Does low carb mean no carb?

Reducing your carb intake can have many benefits for your health such as weight loss, blood glucose regulation and type 2 diabetes remission. But, does this mean you can’t eat carbs at all?

In this blog we’ll be looking at why low carb doesn’t mean no carb and show how even starchier foods can be enjoyed in moderation on a low carb lifestyle.

What is a low carb diet?

A low carb diet involves eating less than 130g of carbs per day. When you join the Low Carb Program, we suggest 130g as a starting point and then adjusting that amount to suit individual goals. For example, some people choose to lower their carb intake to fewer than 50g per day, which is also known as a very low carb, ketogenic diet. This is known to have many health benefits such as greater blood glucose control [1].

So, by this definition, even on a very low carb, ketogenic diet you are still consuming a small amount of carbs.

What can you eat on low carb?

The focus of a low carb diet is to replace processed foods and refined carbs such as bread and pasta with unprocessed, real foods. However, this doesn’t necessarily mean not eating carbs at all.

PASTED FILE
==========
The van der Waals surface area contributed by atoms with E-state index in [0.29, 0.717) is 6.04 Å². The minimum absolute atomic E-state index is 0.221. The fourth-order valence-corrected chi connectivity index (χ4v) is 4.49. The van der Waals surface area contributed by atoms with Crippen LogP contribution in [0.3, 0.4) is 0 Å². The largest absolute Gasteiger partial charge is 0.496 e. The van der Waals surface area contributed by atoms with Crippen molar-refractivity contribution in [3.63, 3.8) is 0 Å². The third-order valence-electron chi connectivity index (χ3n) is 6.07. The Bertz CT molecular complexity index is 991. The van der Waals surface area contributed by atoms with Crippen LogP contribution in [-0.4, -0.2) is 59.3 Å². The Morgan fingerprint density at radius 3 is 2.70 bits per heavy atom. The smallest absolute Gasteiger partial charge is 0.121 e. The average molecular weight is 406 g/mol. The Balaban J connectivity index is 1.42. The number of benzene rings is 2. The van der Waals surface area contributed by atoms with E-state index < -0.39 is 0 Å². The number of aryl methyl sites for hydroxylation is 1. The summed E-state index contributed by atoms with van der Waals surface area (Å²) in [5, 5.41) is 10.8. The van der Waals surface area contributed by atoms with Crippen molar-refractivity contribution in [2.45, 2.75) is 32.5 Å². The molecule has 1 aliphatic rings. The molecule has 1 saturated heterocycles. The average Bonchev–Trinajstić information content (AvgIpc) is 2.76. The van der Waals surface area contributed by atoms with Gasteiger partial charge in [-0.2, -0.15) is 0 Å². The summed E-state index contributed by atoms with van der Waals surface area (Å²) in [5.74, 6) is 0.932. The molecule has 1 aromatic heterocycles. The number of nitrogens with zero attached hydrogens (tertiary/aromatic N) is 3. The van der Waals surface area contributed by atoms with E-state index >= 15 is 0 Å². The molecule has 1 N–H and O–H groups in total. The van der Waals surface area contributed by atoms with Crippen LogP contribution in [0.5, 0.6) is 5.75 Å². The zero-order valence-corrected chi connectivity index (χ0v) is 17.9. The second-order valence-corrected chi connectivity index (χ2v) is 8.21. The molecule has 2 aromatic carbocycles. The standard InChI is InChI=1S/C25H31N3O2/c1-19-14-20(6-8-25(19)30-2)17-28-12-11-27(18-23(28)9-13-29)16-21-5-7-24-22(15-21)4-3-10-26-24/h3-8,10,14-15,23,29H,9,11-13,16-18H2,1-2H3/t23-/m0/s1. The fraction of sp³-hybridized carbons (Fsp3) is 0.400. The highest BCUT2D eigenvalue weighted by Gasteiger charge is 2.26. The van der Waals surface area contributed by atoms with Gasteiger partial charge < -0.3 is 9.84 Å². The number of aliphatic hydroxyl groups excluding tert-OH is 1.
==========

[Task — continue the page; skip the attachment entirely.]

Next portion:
Pulses and legumes for example are classed as ‘starchier’ foods as they contain a higher carb content than non-starchy vegetables, but in comparison to bread or pasta, are less likely to spike blood sugars.

Even when following a very low carb, ketogenic diet where starchier foods are restricted even further, the carb content of the non-starchy vegetables can contribute to the overall carb content of the meal. For example, broccoli is a lower carb vegetable but still contains 3.2g of carbs per 100g.

What’s the take home?

Choosing to switch to a low carb lifestyle doesn’t mean you’ll be eating a no carb diet. While the target for carb intake can vary from person to person depending on individual goals, starchier foods such as pulses and legumes can be enjoyed in moderation on a low carb lifestyle, plus even non-starchier vegetables can contribute to the overall carb content.


Learn more about how low carb could benefit your health when you join the Low Carb Program.

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[1]       Volek, J.S., Phinney, S.D., Forsythe, C.E., Quann, E.E., Wood, R.J., Puglisi, M.J., Kraemer, W.J., Bibus, D.M., Fernandez, M.L. and Feinman, R.D., 2009. Carbohydrate restriction has a more favorable impact on the metabolic syndrome than a low fat diet. Lipids44(4), pp.297-309.